“Agamben encapsulates the task of a new experience of the taking place of language in the idea of infancy, by which he means the mute experience of language that ontologically precedes and that makes possible the appropriation of language in speech. Infancy is what the human being must undergo in order to become a subject in speech; but at the same time, speaking requires a fall from the experience of infancy into discourse.”
—Catherine Mills, The Philosophy of Agamben (2008, p. 134) 


Thoughts on Trauma Triggered by Two Propositions from Ludwig Wittgenstein’s Tractatus Logico-Philosophicus

7 Whereof one cannot speak, thereof one must be silent.

Anything that can be experienced must necessarily be expressible. What is it then that cannot be spoken? Language itself. Yet the state of impotentiality, of waiting for the words to say it, affirms potentiality in its radical form of language, of the infant in its own immaturity and indeterminacy. Thus, the infant incarnates at once in its impotentiality the very potentiality which its unfolding promises and make possible. It is this dialectical interplay bathed in a social surround that creates the subject.

1 The world is everything that is the case. This world which is all that we have, includes all that we humans have thought, have expressed in our words, and have executed in our deeds, cannot be reduced to trauma. Which is to say that trauma cannot exhaust everything that humans are capable of, nor does it overwhelm it. Much less is trauma inexpressible, unthinkable, or beyond the limits of our comprehension or capacity to articulate. What has been done must be sayable in words; what is expressed in words can be put into action. All of the accumulated traumas of the world cannot evacuate the potentiality of human being. After all the traumas occur, are experienced and wreak their consequences, there will always be at least one human being who will survive to be a witness (Primo Levi), to write a novel (Elsa Morante) or to make a poem (Paul Celan). And another who will make of it a philosophy (Giorgio Agamben, Emmanuel Levinas). Which is to say that to be human is to resist the reduction of zo√ę to bare life and this resistance itself will become a form-of-life.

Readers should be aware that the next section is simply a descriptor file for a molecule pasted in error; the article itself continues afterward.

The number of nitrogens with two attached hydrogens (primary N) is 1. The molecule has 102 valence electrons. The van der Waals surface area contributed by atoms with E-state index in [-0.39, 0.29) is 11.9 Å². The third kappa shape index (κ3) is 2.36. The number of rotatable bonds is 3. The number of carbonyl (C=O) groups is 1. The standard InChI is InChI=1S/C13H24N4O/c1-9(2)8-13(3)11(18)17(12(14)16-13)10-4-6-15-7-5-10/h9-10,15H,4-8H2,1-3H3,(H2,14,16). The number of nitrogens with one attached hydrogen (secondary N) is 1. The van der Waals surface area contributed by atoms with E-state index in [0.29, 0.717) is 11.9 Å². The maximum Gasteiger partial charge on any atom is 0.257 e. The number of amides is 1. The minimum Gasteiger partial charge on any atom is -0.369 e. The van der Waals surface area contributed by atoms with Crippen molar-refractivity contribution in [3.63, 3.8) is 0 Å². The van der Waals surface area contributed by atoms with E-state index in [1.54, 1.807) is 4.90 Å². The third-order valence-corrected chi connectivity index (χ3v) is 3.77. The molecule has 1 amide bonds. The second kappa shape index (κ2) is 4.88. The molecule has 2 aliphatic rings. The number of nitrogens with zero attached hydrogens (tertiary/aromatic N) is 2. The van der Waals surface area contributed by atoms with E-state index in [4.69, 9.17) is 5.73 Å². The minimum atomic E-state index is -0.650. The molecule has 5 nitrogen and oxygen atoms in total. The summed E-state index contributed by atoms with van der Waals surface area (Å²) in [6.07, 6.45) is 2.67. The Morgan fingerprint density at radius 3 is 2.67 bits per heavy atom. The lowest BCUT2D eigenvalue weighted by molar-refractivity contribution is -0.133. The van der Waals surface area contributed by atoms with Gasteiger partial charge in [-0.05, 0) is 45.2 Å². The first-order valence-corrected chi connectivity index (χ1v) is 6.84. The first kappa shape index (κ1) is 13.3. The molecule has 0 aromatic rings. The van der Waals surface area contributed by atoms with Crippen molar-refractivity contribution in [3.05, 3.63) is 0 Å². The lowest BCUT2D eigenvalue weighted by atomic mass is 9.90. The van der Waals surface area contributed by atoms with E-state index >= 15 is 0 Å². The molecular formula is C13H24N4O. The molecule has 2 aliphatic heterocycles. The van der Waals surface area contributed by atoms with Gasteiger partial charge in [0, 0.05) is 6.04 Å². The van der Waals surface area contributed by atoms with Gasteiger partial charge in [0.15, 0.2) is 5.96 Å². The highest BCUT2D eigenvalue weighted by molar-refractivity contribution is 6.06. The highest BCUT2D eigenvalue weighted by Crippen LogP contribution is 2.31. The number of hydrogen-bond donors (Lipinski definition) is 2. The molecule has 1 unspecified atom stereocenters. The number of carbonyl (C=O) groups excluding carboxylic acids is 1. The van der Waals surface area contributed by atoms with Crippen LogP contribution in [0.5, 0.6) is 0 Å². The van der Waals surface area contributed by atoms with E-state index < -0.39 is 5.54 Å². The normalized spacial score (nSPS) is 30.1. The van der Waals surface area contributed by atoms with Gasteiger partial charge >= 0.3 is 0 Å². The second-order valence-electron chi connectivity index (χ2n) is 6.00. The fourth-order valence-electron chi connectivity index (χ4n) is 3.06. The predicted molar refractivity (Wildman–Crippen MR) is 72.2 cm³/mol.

Beyond Primo Levi’s putative suicide and Paul Celan’s certain one, the work survives. After Kant human contingency died, but the human work survives as a form-of-life pace Adorno in the work of art (Celan, Morante), science (Levi-Montalcini) and philosophy (Agamben, Blanchot, Levinas).

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My argument to Agamben in his seminar is simply summed up: a work of art is a form-of-life.

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A full account of trauma cannot be a complete description of human suffering much less of human being. Trauma is only a subset of suffering and it is a subset knowingly constructed in our time through professional discourses on behalf of society. In fact, describing trauma or narrating suffering offer very different maps of human experience and even together the two cannot exhaust human being. Nevertheless, the success of this map is why we are calling it here the emblematic experience of our time to which it gives it a name: the age of trauma.

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The age of trauma = the destruction or loss of experience (Agamben)